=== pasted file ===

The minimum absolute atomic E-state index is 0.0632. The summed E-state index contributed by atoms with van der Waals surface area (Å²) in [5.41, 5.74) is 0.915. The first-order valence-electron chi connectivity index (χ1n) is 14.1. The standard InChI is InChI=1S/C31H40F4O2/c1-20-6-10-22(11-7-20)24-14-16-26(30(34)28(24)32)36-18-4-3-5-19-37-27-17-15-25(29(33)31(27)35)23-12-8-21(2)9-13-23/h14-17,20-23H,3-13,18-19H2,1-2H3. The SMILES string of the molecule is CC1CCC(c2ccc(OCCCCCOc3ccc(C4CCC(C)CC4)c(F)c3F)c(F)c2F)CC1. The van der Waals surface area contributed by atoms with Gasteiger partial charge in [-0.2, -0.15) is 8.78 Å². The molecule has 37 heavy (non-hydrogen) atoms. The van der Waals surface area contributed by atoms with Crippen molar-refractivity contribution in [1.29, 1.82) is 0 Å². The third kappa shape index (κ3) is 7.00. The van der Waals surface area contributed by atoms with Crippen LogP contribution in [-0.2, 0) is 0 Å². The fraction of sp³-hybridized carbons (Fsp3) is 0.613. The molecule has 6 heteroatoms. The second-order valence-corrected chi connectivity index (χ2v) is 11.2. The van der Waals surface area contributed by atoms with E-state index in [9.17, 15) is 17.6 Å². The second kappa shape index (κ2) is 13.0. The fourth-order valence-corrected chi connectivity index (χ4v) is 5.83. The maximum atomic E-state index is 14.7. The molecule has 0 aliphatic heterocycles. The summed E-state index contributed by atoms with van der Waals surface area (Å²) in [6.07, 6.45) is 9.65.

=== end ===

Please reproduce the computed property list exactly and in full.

The minimum absolute atomic E-state index is 0.0632. The summed E-state index contributed by atoms with van der Waals surface area (Å²) in [5.41, 5.74) is 0.915. The first-order valence-electron chi connectivity index (χ1n) is 14.1. The standard InChI is InChI=1S/C31H40F4O2/c1-20-6-10-22(11-7-20)24-14-16-26(30(34)28(24)32)36-18-4-3-5-19-37-27-17-15-25(29(33)31(27)35)23-12-8-21(2)9-13-23/h14-17,20-23H,3-13,18-19H2,1-2H3. The SMILES string of the molecule is CC1CCC(c2ccc(OCCCCCOc3ccc(C4CCC(C)CC4)c(F)c3F)c(F)c2F)CC1. The van der Waals surface area contributed by atoms with Gasteiger partial charge in [-0.2, -0.15) is 8.78 Å². The molecule has 37 heavy (non-hydrogen) atoms. The van der Waals surface area contributed by atoms with Crippen molar-refractivity contribution in [1.29, 1.82) is 0 Å². The third kappa shape index (κ3) is 7.00. The van der Waals surface area contributed by atoms with Crippen LogP contribution in [-0.2, 0) is 0 Å². The fraction of sp³-hybridized carbons (Fsp3) is 0.613. The molecule has 6 heteroatoms. The second-order valence-corrected chi connectivity index (χ2v) is 11.2. The van der Waals surface area contributed by atoms with E-state index in [9.17, 15) is 17.6 Å². The second kappa shape index (κ2) is 13.0. The fourth-order valence-corrected chi connectivity index (χ4v) is 5.83. The maximum atomic E-state index is 14.7. The molecule has 0 aliphatic heterocycles. The summed E-state index contributed by atoms with van der Waals surface area (Å²) in [6.07, 6.45) is 9.65.